Continental and United plan to forge a common information technology system as part of their new relationship as Star Alliance partners, Continental CEO Larry Kellner said.
"What we continue to be focused on is getting Continental and United on a common platform," Kellner said during Continental's quarterly earnings call with reporters and Wall Street analysts earlier this week.
"Where it is appropriate, when we are ready, we will announce where we are going," Kellner said.
But both airlines share the goal of creating a common platform, which "will solve a lot of customer issues," he said.
He said, "From the customer service side, one of the challenges we have always had in these alliances is IT."
The Transportation Department, over the objections of the Justice Department and others, recently granted the Star Alliance's request for expanded antitrust immunity, bringing Continental into the group as part of a four-carrier joint venture with Air Canada, Lufthansa and United.
As part of its request, the alliance said its members would see significant reductions in fixed and operating costs as a result of technology integration.
Airlines are obviously putting greater stock in the importance of IT integration for carrier mergers, as well. Delta hired an outside academic expert to assess parts of that integration in its merger plan with Northwest.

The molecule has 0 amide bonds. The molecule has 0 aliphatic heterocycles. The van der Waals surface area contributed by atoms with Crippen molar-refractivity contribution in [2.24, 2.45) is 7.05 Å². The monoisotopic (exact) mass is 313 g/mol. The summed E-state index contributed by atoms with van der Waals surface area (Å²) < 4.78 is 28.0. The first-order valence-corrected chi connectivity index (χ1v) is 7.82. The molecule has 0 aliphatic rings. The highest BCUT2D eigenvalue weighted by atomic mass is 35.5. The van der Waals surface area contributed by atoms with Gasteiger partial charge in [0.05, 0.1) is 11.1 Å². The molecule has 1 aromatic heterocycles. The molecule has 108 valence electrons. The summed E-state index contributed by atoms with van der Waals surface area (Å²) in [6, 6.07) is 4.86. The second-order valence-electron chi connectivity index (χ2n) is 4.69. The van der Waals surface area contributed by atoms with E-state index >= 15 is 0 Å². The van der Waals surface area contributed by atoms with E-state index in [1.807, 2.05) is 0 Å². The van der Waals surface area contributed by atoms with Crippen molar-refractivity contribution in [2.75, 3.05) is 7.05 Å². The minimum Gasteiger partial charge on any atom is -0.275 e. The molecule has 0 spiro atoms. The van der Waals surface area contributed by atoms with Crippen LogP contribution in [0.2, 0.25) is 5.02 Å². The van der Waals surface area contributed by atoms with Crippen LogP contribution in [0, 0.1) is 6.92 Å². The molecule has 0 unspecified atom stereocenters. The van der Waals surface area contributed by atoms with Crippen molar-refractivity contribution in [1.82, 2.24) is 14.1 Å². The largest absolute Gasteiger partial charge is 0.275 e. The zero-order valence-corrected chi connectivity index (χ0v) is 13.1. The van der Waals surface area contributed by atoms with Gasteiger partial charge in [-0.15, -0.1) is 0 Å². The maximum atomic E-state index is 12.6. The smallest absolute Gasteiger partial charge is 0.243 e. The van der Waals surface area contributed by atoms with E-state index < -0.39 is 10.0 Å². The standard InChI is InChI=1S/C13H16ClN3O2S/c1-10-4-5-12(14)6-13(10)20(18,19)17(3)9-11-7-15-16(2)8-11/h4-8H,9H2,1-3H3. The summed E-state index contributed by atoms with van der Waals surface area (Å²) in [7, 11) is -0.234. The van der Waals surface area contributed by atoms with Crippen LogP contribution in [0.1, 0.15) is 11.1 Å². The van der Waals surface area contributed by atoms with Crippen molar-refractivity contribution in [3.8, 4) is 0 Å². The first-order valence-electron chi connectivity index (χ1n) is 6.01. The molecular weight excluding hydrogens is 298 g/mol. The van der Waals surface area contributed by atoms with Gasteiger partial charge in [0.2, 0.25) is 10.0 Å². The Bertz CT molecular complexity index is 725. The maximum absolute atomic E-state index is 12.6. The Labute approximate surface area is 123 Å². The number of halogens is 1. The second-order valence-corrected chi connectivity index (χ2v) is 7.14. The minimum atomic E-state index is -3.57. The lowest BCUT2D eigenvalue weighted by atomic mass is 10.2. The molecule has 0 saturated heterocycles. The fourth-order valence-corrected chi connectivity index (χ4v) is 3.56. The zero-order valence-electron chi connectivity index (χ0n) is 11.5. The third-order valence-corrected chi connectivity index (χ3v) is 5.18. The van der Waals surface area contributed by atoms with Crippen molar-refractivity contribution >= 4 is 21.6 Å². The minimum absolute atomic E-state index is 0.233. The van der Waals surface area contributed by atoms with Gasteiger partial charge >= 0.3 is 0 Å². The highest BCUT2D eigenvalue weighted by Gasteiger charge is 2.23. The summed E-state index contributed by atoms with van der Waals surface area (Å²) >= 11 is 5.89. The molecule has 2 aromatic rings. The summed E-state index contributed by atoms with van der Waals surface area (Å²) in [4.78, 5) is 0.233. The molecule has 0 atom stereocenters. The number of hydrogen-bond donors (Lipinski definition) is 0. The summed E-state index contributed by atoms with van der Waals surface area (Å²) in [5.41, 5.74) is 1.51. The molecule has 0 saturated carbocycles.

Blending IT platforms for two carriers that will become a merged corporate entity is one thing; creating a common platform for two carriers that are part of a bigger alliance with separate corporate airline operations will be another.
United, creator of the Apollo system, uses Travelport (which owns Apollo) for its IT platform. Continental relies on Shares, provided by Hewlett-Packard’s EDS. Amadeus provides a common IT platform for Star.
"From an IT side, there are always challenges," Kellner said. "But a lot of that work is done, and I feel confident. Clearly sitting here today, we are always worried about revenue hiccups as you have IT issues and other things."
Part of the problem is that Continental must first fully depart the SkyTeam alliance before the carrier can join Star and the true integration can begin.
"On Oct. 24 we will leave SkyTeam," Kellner said. "We will be in Star just as fast as we can be after that. It won’t be seamless in the sense that we cut out of SkyTeam on the 24th and go to Star on the 25th.
"Think days, don’t think weeks or months," he added. "We just can’t do anything until we get out of SkyTeam to jointly market with any of the Star partners, or be involved with any of the Star partners."
There will be a booking and marketing lull, Kellner said. "You do have a period where you are taking bookings for November and December where you are not yet in Star, but yet you are not marketing SkyTeam carriers."
Continental and United executives have been very careful, too, to point out the DOT antitrust approval only covers international service.
That's not to say the carriers wouldn’t like to see such immunity for domestic operations. "Oh, we wish," said James Compton, Continental's executive vice president of marketing.